An Interview With Cardinal Bergoglio


An interview with Cardinal Bergoglio from a few years back. Read it all. Fascinating insight:

BERGOGLIO: Jonah had everything clear. He had clear ideas about God, very clear ideas about good and evil. On what God does and on what He wants, on who was faithful to the Covenant and who instead was outside the Covenant. He had the recipe for being a good prophet. God broke into his life like a torrent. He sent him to Nineveh. Nineveh was the symbol of all the separated, the lost, of all the peripheries of humanity. Of all those who are outside, forlorn. Jonah saw that the task set on him was only to tell all those people that the arms of God were still open, that the patience of God was there and waiting, to heal them with His forgiveness and nourish them with His tenderness. Only for that had God sent him. He sent him to Nineveh, but he instead ran off in the opposite direction, toward Tarsis.

Running away from a difficult mission…

BERGOGLIO: No. What he was fleeing was not so much Nineveh as the boundless love of God for those people. It was that that didn’t come into his plans. God had come once… “and I’ll see to the rest”: that’s what Jonah told himself. He wanted to do things his way, he wanted to steer it all. His stubbornness shut him in his own structures of evaluation, in his pre-ordained methods, in his righteous opinions. He had fenced his soul off with the barbed wire of those certainties that instead of giving freedom with God and opening horizons of greater service to others had finished by deafening his heart. How the isolated conscience hardens the heart! Jonah no longer knew that God leads His people with the heart of a Father.

A great many of us can identify with Jonah.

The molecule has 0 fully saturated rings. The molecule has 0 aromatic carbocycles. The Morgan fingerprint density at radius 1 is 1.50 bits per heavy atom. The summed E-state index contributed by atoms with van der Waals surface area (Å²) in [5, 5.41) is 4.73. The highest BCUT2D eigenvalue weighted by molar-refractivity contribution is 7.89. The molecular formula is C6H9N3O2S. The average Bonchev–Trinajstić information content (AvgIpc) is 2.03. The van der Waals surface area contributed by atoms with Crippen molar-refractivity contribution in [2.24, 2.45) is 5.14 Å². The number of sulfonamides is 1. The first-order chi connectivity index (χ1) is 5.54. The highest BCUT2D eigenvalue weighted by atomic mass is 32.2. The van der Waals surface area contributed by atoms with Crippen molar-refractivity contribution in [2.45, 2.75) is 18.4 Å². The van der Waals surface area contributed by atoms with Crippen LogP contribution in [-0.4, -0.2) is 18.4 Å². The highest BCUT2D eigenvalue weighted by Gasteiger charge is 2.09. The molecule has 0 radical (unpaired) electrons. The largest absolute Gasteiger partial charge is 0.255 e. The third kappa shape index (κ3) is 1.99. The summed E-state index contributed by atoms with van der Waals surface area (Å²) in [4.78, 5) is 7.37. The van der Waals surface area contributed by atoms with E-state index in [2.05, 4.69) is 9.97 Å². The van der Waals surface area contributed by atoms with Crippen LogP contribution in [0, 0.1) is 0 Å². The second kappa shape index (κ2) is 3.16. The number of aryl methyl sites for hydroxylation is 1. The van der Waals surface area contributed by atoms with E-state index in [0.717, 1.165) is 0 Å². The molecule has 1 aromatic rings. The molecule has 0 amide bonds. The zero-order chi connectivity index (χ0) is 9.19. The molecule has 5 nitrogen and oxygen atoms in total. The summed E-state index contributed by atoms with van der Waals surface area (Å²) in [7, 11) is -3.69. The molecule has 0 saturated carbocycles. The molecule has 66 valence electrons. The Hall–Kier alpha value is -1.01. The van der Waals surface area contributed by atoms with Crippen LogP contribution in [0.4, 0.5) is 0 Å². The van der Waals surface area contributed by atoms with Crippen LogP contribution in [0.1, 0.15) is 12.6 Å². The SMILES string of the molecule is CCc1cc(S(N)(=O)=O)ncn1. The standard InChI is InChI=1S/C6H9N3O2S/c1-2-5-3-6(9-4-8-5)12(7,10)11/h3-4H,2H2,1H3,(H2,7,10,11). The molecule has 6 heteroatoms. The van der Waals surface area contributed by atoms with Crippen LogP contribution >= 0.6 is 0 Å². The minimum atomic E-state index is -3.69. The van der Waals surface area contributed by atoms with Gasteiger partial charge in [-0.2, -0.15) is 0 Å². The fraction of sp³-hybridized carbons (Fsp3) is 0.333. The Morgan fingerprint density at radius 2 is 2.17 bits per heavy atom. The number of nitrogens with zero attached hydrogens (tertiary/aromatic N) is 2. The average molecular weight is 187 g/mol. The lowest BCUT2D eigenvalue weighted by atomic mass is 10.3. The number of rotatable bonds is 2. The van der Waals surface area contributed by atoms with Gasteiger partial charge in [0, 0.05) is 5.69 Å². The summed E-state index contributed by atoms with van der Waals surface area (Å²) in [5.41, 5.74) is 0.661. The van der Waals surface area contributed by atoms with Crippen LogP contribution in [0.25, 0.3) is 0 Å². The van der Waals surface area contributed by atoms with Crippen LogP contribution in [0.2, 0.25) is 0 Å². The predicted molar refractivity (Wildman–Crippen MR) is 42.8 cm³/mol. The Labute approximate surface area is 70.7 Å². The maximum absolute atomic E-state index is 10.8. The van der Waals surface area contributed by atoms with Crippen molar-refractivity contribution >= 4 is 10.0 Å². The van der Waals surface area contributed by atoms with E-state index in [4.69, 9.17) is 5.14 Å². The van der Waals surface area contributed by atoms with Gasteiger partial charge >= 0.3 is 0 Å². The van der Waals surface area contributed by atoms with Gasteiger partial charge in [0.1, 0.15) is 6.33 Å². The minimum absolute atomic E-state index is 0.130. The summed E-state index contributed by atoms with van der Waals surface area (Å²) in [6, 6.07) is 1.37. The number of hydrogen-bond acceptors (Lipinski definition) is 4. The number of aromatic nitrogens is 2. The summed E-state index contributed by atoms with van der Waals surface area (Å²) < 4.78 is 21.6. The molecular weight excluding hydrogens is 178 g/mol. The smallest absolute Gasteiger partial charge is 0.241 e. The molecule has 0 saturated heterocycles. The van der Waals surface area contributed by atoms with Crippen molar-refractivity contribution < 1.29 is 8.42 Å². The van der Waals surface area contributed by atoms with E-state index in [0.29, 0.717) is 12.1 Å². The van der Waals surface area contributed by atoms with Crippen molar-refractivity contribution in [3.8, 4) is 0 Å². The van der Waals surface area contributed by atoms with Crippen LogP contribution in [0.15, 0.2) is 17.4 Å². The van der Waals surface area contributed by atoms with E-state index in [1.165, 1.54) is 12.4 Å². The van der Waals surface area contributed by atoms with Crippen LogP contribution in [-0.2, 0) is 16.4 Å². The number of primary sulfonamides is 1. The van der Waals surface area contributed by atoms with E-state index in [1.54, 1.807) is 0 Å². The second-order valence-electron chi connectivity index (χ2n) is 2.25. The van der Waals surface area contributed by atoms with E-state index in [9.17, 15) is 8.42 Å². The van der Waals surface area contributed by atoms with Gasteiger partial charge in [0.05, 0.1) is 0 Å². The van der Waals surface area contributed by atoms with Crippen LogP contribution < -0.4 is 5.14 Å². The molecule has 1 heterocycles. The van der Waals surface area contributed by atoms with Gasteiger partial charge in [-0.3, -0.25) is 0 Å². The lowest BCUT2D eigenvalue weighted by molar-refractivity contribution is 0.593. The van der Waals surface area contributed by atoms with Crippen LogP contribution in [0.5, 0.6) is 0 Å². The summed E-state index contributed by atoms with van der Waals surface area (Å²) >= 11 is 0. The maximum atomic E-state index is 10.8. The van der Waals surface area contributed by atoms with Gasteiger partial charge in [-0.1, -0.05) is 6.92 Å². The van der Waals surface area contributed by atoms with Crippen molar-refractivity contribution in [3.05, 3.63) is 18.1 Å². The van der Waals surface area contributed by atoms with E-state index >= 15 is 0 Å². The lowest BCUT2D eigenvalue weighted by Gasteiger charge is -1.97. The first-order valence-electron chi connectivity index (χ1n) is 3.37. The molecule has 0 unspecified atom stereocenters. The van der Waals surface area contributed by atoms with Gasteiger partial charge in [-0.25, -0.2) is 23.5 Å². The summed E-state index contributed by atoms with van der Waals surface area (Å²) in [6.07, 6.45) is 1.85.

BERGOGLIO: Our certainties can become a wall, a jail that imprisons the Holy Spirit. Those who isolate their conscience from the path of the people of God don’t know the joy of the Holy Spirit that sustains hope. That is the risk run by the isolated conscience. Of those who from the closed world of their Tarsis complain about everything or, feeling their identity threatened, launch themselves into battles only in the end to be still more self-concerned and self-referential.

What should one do?

BERGOGLIO: Look at our people not for what it should be but for what it is and see what is necessary. Without preconceptions and recipes but with generous openness. For the wounds and the frailty God spoke. Allowing the Lord to speak… In a world that we can’t manage to interest with the words we say, only His presence that loves us, saves us, can be of interest. The apostolic fervor renews itself in order to testify to Him who has loved us from the beginning.

About Thomas L. McDonald

Thomas L. McDonald writes about technology, theology, history, games, and shiny things. Details of his rather uneventful life as a professional writer and magazine editor can be found in the About tab.


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